KLINK: Joe Biden has a right to talk about some significant economic gains. I mean, the 517,000 jobs created in January, record unemployment. But what he overlooks is the fact that interest rates are skyrocketing, that inflation continues to be a problem, and that wage gains, while they have been made, they're not keeping pace with inflation. So paychecks are going less far than they would. Needless to say, too, there is shortages of eggs, and we have shortages of baby formula and gas is now going up again. So I mean, look, I think that where you sit is where you stand on the economy. Joe Biden will talk about positives that he can talk about, but there are some underlying currents. We could still sink into a recession. The Fed just raise interest rates by a quarter. But the strong jobs report probably means that they're going to raise rates by more than a quarter of a point the next time that they meet.

REICHARD: If you were advising President Biden on how to get his poll numbers up ahead of a reelection campaign, what would you tell him?

KLINK: The most valuable thing that Joe Biden can do, actually, would be to get things done in Congress, to prove that he is what he campaigned to be: a moderate who can work across the aisle with Republicans that are willing to work on middle of the road solutions. Unfortunately, the Republican caucus, it will be very, very difficult to do that in the House. And Joe Biden has proven that he has zero interest in doing that. He has catered by and large to the party. He's left progressive wing, and has no reason to move back to the center. He actually believes that, in spite of the fact that the Democrats lost the House in November, he perceives that he won because they picked up a seat in the Senate, and they have a one seat majority or a two seat now majority in the Senate. So I don't think the Joe Biden is capable of moving back to the middle. He believes he will be a consequential president by running to the left.

REICHARD: Well, let’s shift now to Capitol Hill. Republicans, of course, have ousted Congresswoman Ilhan Omar from the Foreign Affairs Committee over previous remarks she made that were widely seen as antisemitic. Adam Schiff and Eric Swalwell are also barred from the Intelligence Committee for different reasons.

How do committee assignments work? Can the majority party make these decisions about any committee or just the Foreign Affairs and Intel committees?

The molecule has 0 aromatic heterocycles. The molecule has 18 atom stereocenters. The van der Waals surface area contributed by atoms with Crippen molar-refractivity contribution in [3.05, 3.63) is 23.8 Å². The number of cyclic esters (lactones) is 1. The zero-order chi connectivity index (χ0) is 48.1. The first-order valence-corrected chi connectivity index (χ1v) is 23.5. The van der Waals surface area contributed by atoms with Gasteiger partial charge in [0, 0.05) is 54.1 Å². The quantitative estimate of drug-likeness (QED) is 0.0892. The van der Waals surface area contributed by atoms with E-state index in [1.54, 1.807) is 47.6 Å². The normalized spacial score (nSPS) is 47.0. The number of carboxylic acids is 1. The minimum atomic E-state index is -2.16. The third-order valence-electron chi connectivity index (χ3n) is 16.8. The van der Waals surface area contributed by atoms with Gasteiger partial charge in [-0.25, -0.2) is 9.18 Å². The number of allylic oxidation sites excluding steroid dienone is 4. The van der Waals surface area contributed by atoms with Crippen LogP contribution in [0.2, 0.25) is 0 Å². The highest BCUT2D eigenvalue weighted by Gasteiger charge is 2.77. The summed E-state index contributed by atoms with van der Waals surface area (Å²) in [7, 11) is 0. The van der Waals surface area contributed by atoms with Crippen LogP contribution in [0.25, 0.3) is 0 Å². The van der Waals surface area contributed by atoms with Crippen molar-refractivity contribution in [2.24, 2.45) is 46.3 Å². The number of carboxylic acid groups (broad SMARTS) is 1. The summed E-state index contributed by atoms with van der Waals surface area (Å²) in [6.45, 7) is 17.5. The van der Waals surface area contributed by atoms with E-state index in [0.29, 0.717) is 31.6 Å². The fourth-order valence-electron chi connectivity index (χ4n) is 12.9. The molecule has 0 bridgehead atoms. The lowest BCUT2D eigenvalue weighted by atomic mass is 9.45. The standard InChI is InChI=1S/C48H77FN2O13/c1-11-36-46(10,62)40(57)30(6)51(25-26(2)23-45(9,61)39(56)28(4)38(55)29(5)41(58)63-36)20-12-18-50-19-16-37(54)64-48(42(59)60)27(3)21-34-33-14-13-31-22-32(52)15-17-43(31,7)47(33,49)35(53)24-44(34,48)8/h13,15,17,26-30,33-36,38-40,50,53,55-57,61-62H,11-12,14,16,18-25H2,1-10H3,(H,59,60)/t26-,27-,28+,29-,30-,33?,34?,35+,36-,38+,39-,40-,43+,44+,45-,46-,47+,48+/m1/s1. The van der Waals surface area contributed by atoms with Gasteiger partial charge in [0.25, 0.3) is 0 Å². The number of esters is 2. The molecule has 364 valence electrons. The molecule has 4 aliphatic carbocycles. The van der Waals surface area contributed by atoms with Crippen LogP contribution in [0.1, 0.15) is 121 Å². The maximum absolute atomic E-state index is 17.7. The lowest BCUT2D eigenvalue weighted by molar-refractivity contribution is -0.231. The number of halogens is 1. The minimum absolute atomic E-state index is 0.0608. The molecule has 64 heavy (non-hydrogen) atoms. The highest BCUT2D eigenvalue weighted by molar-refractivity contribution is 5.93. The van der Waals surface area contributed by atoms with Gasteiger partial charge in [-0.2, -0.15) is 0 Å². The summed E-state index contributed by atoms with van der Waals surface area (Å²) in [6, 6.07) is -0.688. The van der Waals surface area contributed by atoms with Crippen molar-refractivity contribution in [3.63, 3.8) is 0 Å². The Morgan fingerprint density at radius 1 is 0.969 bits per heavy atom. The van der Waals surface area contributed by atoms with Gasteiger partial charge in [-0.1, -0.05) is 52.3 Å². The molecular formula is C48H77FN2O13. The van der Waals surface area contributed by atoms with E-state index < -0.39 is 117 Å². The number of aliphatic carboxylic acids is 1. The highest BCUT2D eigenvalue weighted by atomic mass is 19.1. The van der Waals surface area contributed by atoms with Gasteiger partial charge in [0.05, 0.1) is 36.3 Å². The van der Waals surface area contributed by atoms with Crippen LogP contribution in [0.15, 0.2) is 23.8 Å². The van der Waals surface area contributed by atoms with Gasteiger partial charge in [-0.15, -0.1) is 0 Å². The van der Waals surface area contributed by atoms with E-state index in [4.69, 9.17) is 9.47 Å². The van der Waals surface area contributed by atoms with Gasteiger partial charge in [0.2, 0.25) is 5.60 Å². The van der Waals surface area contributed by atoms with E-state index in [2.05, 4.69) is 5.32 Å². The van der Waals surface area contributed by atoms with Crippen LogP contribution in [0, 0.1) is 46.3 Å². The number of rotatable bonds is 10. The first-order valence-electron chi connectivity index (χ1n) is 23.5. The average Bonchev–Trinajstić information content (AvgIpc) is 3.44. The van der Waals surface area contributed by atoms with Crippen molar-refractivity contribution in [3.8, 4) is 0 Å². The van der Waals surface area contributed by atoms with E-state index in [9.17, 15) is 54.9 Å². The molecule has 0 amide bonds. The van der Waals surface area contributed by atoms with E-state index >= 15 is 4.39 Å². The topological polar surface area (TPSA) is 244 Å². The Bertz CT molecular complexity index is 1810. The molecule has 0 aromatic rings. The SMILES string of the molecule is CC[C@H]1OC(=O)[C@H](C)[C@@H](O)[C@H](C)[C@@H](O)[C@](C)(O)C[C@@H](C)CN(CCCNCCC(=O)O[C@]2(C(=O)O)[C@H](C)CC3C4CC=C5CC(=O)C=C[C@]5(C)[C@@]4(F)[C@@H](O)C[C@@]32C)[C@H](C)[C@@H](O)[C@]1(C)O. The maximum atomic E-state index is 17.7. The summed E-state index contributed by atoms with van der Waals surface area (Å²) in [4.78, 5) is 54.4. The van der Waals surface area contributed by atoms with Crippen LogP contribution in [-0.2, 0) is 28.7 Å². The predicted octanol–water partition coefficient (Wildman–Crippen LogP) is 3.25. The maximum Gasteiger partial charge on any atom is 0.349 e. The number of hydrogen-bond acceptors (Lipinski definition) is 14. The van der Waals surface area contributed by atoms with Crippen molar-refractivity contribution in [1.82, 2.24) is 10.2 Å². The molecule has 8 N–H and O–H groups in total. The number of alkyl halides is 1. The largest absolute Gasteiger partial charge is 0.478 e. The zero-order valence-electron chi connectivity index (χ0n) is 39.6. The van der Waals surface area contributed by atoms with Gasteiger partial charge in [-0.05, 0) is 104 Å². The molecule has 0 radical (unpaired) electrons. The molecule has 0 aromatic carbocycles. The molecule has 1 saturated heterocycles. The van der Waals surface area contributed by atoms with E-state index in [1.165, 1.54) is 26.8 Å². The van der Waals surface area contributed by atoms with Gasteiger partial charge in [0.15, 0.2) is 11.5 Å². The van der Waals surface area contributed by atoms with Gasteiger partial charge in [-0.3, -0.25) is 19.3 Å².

KLINK: No, you can make them for any committee. The Intel Committee, the speaker can just do on his own. He doesn't need the approval of the House. That's why Congressman Schiff and Swalwell were able to be removed so quickly without a public vote in the House of Representatives. Ilhan Omar, though, on the Foreign Affairs Committee, that did require a vote in the House. And I think that it's significant because it showed that Kevin McCarthy can keep his majority together. There were some Republicans that were making waves that they didn't want. Representative Omar kicked off the committee, not because they supported her just because of the precedent that it set. And Kevin McCarthy was able to pull 218 votes to get her removed. Really, the Democrats started this when they removed Republicans from committees, and they failed to allow minority leader, at the time, McCarthy to make appointments to the January 6th Committee. So I mean, the precedent was set. And I know that the Republicans didn't talk about revenge, but part of it in the background is you reap what you sow. And because they removed Republicans from committees, this is a bittersweet pill for them. For them being the Democrats.

REICHARD: Matt Klink with Klink Campaigns has been our guest. Matt, thanks so much!

KLINK: Thank you.

WORLD Radio transcripts are created on a rush deadline. This text may not be in its final form and may be updated or revised in the future. Accuracy and availability may vary. The authoritative record of WORLD Radio programming is the audio record.